We had two weeks in our area that I call “The Ice Age.” And a car actually slid into our vehicle in a parking lot. So the right side looked pretty ugly. Interestingly enough, that damage didn’t affect the performance of our car at all. Like so many older cars we’ve had over the years, the outside was banged up but the engine was running fine.
I’m Ron Hutchcraft and I want to have A Word With You today about “Banged Up But Running Well.”
It’s possible for you and me to run that way, too. Did you know that? Hit hard and dented on the outside, but still running strong on the inside. A hit to the chassis doesn’t have to mean a hit to the engine, and that’s what keeps you going.
This “banged up but running well” phenomenon is explained in our word for today from the Word of God. In 2 Corinthians 4, beginning in verse 16, Paul says, “We do not lose heart.” Now, that’s pretty significant in light of the fact that earlier in the chapter he tells us about their being “hard pressed on every side, perplexed, persecuted, struck down.” But in spite of all those hits, they are not “crushed,” he says, or “in despair” or “abandoned” or “destroyed.” If you’ve taken some hits lately, you might be interested in how Paul keeps his engine running so smoothly.
2 Corinthians 4:16 – “Though outwardly we are wasting away, yet inwardly we are being renewed day by day. For our light and momentary troubles are achieving for us an eternal glory that far outweighs them all. So we fix our eyes not on what is seen, but on what is unseen. For what is seen is temporary, but what is unseen is eternal.”
Just because you’re battered on the outside doesn’t mean you have to be battered on the inside. Just because you’re running down on the outside doesn’t mean you have to run down on the inside. Just because your body is sick doesn’t mean your spirit has to be sick. You can lose your job, you could lose your health, you can lose your loved one, you can lose your stuff, but you don’t have to lose heart! That’s a choice you make!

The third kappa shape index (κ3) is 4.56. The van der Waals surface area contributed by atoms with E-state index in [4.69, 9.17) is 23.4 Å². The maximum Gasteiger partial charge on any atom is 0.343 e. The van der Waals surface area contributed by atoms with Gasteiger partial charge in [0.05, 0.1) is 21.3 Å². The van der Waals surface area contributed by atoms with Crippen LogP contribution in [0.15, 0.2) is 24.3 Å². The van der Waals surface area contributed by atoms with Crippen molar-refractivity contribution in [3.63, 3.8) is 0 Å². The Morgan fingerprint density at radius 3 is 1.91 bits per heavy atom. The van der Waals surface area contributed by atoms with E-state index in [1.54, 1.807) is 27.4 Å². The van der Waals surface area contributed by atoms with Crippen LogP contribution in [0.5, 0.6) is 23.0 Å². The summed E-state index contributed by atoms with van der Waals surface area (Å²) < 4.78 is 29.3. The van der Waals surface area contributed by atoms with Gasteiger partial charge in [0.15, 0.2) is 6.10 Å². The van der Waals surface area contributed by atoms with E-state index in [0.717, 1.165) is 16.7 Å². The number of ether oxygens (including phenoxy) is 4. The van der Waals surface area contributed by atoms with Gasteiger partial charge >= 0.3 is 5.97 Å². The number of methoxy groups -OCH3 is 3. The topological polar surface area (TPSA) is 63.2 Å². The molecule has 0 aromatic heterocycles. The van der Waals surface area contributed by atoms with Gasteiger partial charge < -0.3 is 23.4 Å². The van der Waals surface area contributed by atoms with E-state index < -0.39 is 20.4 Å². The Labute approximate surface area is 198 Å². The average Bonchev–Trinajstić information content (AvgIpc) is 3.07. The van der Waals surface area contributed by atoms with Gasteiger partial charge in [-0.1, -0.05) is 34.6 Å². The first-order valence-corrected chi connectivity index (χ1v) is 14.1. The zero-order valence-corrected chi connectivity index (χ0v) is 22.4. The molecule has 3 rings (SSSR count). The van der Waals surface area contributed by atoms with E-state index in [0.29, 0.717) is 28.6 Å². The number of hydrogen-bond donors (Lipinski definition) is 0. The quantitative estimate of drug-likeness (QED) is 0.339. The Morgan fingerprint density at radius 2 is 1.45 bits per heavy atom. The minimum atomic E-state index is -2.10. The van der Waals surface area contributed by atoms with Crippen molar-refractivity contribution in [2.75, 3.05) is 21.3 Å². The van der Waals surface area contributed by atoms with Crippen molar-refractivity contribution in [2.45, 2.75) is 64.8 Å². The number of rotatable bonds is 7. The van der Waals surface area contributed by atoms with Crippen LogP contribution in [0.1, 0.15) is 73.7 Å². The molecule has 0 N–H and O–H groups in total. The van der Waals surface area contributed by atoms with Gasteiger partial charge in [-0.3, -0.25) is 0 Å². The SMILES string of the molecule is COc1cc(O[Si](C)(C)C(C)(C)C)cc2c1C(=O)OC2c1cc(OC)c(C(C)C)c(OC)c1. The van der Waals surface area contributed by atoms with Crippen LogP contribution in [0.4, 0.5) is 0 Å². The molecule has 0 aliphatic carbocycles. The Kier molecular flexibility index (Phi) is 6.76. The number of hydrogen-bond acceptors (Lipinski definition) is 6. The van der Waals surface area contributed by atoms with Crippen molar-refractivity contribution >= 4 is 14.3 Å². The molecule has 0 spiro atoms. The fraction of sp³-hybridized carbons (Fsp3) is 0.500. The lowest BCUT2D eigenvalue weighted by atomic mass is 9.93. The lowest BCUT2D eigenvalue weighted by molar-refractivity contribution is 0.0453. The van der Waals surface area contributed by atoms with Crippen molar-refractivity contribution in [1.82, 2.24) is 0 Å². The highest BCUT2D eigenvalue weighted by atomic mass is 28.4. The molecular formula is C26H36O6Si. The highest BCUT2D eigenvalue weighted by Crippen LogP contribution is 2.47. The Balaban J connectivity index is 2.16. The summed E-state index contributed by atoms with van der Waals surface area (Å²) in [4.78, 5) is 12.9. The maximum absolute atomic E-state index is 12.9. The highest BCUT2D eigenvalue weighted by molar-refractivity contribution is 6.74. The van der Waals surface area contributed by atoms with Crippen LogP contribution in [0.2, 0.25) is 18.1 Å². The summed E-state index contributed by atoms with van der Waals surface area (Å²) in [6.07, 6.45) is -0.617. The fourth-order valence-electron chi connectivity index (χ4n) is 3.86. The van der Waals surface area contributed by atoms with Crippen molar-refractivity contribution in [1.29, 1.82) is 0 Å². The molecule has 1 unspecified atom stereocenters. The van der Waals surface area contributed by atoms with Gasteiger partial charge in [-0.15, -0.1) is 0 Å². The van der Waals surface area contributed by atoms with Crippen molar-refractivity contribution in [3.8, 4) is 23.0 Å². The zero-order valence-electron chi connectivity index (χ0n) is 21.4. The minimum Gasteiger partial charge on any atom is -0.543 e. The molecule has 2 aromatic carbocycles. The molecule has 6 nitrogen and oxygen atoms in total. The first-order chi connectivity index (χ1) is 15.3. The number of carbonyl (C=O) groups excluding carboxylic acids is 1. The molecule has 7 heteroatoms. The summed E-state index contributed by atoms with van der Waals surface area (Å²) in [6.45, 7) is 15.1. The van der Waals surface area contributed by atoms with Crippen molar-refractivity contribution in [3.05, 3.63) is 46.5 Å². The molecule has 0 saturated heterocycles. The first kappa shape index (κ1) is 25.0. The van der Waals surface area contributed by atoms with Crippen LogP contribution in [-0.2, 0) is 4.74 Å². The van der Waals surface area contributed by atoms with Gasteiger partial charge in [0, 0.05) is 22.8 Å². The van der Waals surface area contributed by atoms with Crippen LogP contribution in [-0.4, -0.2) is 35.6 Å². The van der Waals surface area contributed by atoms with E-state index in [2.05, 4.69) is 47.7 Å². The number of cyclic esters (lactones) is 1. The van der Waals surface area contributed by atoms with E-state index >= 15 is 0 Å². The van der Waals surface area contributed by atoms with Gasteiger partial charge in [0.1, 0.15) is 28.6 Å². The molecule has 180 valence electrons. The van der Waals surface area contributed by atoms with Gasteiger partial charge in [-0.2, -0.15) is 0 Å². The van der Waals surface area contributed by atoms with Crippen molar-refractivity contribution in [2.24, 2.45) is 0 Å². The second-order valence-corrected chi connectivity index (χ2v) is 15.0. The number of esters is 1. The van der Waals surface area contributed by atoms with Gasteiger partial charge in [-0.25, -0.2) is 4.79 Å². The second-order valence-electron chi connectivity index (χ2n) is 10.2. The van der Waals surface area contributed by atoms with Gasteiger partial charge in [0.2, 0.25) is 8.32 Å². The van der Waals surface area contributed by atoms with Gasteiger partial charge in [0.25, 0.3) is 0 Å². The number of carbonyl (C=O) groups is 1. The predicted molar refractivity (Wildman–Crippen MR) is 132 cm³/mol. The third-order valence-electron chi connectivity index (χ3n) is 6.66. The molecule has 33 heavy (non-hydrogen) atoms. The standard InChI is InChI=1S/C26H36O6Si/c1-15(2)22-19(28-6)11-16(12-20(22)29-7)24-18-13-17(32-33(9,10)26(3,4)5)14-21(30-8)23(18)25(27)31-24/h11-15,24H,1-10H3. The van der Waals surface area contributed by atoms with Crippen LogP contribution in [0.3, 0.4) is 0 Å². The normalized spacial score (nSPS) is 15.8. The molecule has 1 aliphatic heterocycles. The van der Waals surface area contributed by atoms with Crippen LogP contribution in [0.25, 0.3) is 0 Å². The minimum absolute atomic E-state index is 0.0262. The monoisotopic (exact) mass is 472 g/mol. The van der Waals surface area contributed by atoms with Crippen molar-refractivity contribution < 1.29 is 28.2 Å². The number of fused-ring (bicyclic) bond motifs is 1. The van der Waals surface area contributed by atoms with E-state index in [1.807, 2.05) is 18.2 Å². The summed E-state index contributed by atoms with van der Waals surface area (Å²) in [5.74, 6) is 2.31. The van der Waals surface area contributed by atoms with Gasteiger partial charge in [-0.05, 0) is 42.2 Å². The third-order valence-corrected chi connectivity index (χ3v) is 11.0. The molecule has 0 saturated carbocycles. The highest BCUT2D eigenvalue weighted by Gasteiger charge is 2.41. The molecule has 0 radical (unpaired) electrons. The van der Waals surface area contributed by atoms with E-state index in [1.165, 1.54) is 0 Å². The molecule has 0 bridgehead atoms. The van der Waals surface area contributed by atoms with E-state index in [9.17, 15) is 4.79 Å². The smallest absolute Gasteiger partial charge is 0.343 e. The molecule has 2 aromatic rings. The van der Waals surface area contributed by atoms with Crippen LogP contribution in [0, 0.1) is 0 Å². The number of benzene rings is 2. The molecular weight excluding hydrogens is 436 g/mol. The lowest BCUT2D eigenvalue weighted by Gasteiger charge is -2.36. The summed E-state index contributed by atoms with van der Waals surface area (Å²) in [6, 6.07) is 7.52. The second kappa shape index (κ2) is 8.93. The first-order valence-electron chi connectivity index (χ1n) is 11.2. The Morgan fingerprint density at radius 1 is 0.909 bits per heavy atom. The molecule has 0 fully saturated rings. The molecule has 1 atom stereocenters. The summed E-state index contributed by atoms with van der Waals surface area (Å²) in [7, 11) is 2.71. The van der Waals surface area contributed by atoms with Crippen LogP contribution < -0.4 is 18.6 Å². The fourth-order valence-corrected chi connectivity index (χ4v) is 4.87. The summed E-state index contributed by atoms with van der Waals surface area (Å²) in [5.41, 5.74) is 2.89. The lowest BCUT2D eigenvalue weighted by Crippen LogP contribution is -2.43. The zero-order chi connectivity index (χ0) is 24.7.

Paul has come to know his Lord as the Renewer; the One who refuels and refreshes his spirit each new day. Remember, God has promised that those who are weary and weak but wait on Him will “renew their strength” and “soar on wings like eagles” (Isaiah 40:31). How does that happen? Well, first of all, you get God’s perspective. That perspective recognizes the difference between what about this situation is “temporary” and what about this situation is “eternal.” We can say of any earth-burden what my wife and I used to say when our kids were going through the roller coaster junior high years, “TTSP” – “This too shall pass.” That perspective makes burdens bearable. They’re heavy, they hurt, but they’re only hurt for a little while.
Secondly, you have to focus on God’s payoff. Paul refuses to get mired in the present troubles; they’re temporary. He focuses instead on the “eternal glory” that’s going to be his for being victorious through these troubles. He tells us to “fix our eyes not on what is seen, but what is unseen…what is eternal.” At that point, your troubles seem relatively “light and momentary,” as Paul says.
A car can be hit hard and it can be all banged up, but that doesn’t have to affect its performance. It’s the condition of the engine that counts. You can be hit hard and all banged up, but it doesn’t have to affect your performance. It’s the condition of your spirit that counts. And God stands ready to jump start your spirit each new day if you’ll focus on your Lord and not on your load.